Photograph by Taryn Popplewell
Hugh J Noble
Hugh J. Noble is a songwriter, musician, and singer from Wymeswold in the UK, currently living in San Diego (“There wasn’t much else to do in Wymeswold”) and a member of Slum Summer. “Since I haven’t been able to play with those guys for several months, but found myself relentlessly writing songs anyway, I decided to record some of them by myself, with occasional remote help from friends, and make a solo album…before eventually running out of steam, I wound up with 64 new songs.” The resulting album, The Beach Boy, drops this week via Jigsaw Records, featuring guest appearances from Slum Summer bandmates D.J Anderson, Jen Edwards, and Grant Stewart, as well as Franic Rozycki (the Wave Pictures), Jack Hayter (the Hefners), and Taryn Popplewell (the Fictitious Dishes). A video is streaming online for “Hickory PA,” with Noble performing alone before a homemade movie screen on which other performances are projected, along with an old fashioned high school prom light show. The video for “Questions of Summer” captures Noble again self-sequestered in his home, this time seen cutting off his thick quarantine hair and beard over the course of the bright, poppy tune.
Jewel Kilcher was a teenager when she began working on the songs that ended up on her debut full-length Pieces of You, which features live 1994 recordings from the Inner Change coffeehouse in Pacific Beach, as well as studio tracks completed at Neil Young’s facilities. Though it failed to chart in 1995, it began picking up steam and has now sold over ten million copies. She’s gone on to release a number of albums, including a sojourn into country music, a children’s CD and picture book, and a greatest hits package with new recordings of two songs: one co-written with local Rugburn Steve Poltz, “You Were Meant For Me” (featuring the Pistol Annies), and “Foolish Games” (with Kelly Clarkson). She once portrayed country music legend June Carter Cash in a Lifetime network TV movie. Besides hosting TV talent shows, and she’s written a poetry book and a personal memoir. Pieces of You will get a 25th anniversary edition four-disc box CD set full of unreleased music, including more Inner Change coffeehouse recordings. The November 20 online release concert features guest Steve Poltz, as she performs the entire album for the first time. A previously unreleased demo version of “You Were Meant for Me” is available to stream and download.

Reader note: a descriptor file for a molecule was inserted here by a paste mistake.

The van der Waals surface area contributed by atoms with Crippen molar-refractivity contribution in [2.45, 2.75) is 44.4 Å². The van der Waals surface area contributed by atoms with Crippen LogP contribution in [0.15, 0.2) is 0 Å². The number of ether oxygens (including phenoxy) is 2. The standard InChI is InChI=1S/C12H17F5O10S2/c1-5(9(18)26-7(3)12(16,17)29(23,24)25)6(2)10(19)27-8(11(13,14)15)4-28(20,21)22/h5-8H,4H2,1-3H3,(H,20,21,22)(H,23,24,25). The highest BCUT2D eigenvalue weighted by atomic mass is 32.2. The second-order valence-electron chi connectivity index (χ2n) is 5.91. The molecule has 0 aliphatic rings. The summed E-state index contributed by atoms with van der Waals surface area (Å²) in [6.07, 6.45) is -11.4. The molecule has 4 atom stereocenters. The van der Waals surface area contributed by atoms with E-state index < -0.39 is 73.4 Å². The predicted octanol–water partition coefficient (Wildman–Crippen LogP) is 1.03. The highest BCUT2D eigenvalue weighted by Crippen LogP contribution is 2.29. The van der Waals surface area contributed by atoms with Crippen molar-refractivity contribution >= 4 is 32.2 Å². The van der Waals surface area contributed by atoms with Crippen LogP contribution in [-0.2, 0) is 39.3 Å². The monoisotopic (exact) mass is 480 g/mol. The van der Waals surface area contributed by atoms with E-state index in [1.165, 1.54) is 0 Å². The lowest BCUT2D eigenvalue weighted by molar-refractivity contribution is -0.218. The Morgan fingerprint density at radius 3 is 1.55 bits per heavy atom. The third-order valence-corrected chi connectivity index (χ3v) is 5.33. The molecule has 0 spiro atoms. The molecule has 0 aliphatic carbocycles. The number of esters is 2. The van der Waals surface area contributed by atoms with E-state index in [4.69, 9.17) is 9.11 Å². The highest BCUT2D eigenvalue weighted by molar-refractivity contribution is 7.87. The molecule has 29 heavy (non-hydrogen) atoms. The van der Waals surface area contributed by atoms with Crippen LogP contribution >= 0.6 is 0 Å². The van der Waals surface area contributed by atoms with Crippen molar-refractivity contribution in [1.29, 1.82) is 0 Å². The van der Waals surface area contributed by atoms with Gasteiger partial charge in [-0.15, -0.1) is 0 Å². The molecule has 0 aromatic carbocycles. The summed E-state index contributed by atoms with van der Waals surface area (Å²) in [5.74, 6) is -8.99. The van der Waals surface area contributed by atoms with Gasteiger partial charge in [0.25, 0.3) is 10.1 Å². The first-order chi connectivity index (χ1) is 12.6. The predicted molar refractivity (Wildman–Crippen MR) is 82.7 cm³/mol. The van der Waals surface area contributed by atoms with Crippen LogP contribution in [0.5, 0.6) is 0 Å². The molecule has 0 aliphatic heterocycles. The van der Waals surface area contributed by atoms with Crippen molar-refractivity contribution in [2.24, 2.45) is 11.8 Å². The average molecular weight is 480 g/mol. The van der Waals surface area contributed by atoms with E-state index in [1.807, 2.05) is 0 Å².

Jewel’s former flame and songwriting collaborator Steve Poltz is best known from the Rugburns, of “Hitchhiker Joe” fame. He released his first solo album with Mercury Records in 1998 and went on to create his own label, 98 Pounder Records, as well as becoming one of the co-owners of the Starlight Lounge near Mission Hills. His many collaborators include Glenn Tilbrook of Squeeze, with whom he has both toured and recorded. A while back, Poltz recorded a new duet version of the song he wrote with Jewel, “You Were Meant For Me,” with Spain-based singer Soledad Vélez, produced by six-time Grammy Award winner Chris Goldsmith (Charlie Musselwhite, Aaron Neville). His last full-length, his Red House Records debut Shine On, was recorded in his new home city, Nashville, where “Sharon and I got married a couple days ago,” reported Poltz earlier this year. Having survived a tornado near Nashville, Poltz and his wife came back to San Diego this past summer to spend time with his widowed 90 year-old dad. His new animated lyric video for “Quarantine Blues” features a song recorded in Jason Mraz’s home studio (Mraz plays organ), with local star Jeff Berkley (Berkley Hart) producing.